Ilse Ryder (nee Stein), was born in 1928, and like her parents Ernst George and Elise (nee Grunfeld), in Brux, Czechoslovakia (now Most, Czech Republic). Ilse’s lawyer father was ‘a convinced atheist’, and the family was totally secular.
After her parents’ divorce, seven-year-old Ilse moved to Vienna with her mother, a mathematics lecturer in higher education. Their Czechoslovak passports provided some protection from the Nazis after the Anschluss, but for safety they returned to Prague in October 1938, following the Munich Agreement ceding the Sudetenland region to Hitler.
Thanks to her friend Anneliese (Anna) Niethammer, Elise obtained a domestic service post as a cook in Blackheath, then through the Barbican Mission to the Jews, arranged for Ilse to fly to Croydon on 12 January 1939. Ilse was first taken to the Mission’s children’s home, where she experienced ‘a huge, huge homesickness’. Despite attending ten different schools and the disruption of evacuation to Devon, Ilse and Holga Heller became the best girl/boy at school. Taught by missionaries, she developed an ‘acute religious fervour for Christianity’.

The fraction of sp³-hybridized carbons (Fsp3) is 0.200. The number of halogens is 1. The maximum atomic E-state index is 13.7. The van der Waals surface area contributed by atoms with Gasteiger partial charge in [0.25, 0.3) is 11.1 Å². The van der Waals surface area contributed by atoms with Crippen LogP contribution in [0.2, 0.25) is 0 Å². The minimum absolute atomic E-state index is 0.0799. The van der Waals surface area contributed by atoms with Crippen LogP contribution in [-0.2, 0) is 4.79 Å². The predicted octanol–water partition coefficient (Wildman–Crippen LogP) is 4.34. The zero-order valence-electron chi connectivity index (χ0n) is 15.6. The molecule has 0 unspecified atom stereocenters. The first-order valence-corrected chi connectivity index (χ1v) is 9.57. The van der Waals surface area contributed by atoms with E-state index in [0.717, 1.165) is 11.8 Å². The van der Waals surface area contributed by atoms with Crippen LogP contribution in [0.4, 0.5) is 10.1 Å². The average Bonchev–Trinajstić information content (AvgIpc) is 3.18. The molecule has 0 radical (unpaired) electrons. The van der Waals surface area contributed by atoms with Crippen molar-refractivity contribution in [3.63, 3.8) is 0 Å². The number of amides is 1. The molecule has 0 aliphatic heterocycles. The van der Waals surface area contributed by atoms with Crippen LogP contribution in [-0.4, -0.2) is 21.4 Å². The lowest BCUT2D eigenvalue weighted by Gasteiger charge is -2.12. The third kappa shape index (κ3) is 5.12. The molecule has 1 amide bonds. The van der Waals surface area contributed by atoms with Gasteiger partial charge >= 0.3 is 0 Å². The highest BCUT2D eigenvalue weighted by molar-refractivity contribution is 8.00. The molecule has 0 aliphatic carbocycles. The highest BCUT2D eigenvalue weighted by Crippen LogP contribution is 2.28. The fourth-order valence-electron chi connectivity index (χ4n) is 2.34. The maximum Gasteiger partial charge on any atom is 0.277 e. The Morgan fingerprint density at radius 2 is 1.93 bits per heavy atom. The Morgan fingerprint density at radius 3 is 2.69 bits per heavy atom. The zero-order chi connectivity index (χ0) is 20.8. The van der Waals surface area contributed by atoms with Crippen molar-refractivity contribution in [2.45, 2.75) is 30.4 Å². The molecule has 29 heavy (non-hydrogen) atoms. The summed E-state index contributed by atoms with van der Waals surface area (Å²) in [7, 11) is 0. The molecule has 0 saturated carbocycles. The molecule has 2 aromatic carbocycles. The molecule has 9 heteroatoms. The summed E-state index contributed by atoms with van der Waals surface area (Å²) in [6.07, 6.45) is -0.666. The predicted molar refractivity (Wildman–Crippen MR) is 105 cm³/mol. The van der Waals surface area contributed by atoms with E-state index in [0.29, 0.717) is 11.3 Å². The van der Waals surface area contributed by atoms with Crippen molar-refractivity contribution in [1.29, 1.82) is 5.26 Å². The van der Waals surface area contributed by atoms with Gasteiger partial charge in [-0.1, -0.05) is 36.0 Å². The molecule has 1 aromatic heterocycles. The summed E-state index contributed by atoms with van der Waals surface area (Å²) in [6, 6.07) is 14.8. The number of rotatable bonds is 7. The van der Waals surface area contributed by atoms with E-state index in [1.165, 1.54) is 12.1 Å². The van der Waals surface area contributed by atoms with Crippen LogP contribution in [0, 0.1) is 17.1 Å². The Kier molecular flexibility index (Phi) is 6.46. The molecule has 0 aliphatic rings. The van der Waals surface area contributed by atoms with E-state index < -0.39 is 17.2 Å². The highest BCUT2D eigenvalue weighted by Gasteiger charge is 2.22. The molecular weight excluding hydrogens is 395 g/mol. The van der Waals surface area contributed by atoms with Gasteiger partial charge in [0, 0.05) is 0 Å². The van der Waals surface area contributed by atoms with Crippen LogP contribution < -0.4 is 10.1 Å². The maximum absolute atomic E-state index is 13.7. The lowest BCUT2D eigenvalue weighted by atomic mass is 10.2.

After studying at the University of Oxford, Ilse also became a mathematics lecturer in higher education. She met, and in 1958 married Leslie Ryder, a non-Jewish geography teacher, subsequently an Education Officer. Both sons attended church schools, but ‘are conscious of their Jewish background’, and interested in Austria/Czech Republic.
Post-war, Ilse’s mother resumed her teaching career, ultimately at Brunel University, but her father had starved to death in Lodz, and a grandmother and others had died in Auschwitz.
Influenced by former Czechoslovak Kindertransport refugee Lord Alf Dubs, and his support in Parliament of refugee children, Ilse cited him as an example of success despite a disrupted childhood, and stressed that other refugees were successful too.
Anneliese (Anna) Niethammer, Ernst, Grunfeld, Holga Heller, Ilse Ryder, Leslie Ryder, Stein.
Barbican Mission to the Jews, Brux, England, Lodz, Most, Munich, Prague, Vienna.